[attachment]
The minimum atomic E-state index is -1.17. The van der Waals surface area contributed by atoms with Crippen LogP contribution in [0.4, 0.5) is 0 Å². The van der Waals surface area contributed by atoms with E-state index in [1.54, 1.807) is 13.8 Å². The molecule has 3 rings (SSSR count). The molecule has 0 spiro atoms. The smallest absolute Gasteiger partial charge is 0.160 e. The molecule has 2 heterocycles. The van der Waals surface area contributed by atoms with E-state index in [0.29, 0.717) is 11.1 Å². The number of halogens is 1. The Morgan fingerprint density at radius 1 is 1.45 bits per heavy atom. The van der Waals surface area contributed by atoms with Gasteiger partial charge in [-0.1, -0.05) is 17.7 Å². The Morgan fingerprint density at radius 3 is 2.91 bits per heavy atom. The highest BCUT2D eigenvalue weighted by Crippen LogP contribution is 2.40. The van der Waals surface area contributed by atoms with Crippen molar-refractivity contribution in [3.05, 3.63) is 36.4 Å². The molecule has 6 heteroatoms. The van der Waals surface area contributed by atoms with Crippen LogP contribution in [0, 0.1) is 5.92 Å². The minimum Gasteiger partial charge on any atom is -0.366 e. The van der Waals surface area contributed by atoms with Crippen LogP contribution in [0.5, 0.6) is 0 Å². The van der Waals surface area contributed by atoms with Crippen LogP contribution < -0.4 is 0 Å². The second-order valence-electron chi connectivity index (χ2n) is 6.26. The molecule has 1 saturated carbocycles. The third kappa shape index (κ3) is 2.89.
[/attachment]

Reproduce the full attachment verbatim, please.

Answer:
The minimum atomic E-state index is -1.17. The van der Waals surface area contributed by atoms with Crippen LogP contribution in [0.4, 0.5) is 0 Å². The van der Waals surface area contributed by atoms with E-state index in [1.54, 1.807) is 13.8 Å². The molecule has 3 rings (SSSR count). The molecule has 0 spiro atoms. The smallest absolute Gasteiger partial charge is 0.160 e. The molecule has 2 heterocycles. The van der Waals surface area contributed by atoms with E-state index in [0.29, 0.717) is 11.1 Å². The number of halogens is 1. The Morgan fingerprint density at radius 1 is 1.45 bits per heavy atom. The van der Waals surface area contributed by atoms with Gasteiger partial charge in [-0.1, -0.05) is 17.7 Å². The Morgan fingerprint density at radius 3 is 2.91 bits per heavy atom. The highest BCUT2D eigenvalue weighted by Crippen LogP contribution is 2.40. The van der Waals surface area contributed by atoms with Crippen molar-refractivity contribution in [3.05, 3.63) is 36.4 Å². The molecule has 6 heteroatoms. The van der Waals surface area contributed by atoms with Crippen LogP contribution in [0, 0.1) is 5.92 Å². The minimum Gasteiger partial charge on any atom is -0.366 e. The van der Waals surface area contributed by atoms with Crippen LogP contribution in [0.5, 0.6) is 0 Å². The van der Waals surface area contributed by atoms with Crippen LogP contribution < -0.4 is 0 Å². The second-order valence-electron chi connectivity index (χ2n) is 6.26. The molecule has 1 saturated carbocycles. The third kappa shape index (κ3) is 2.89.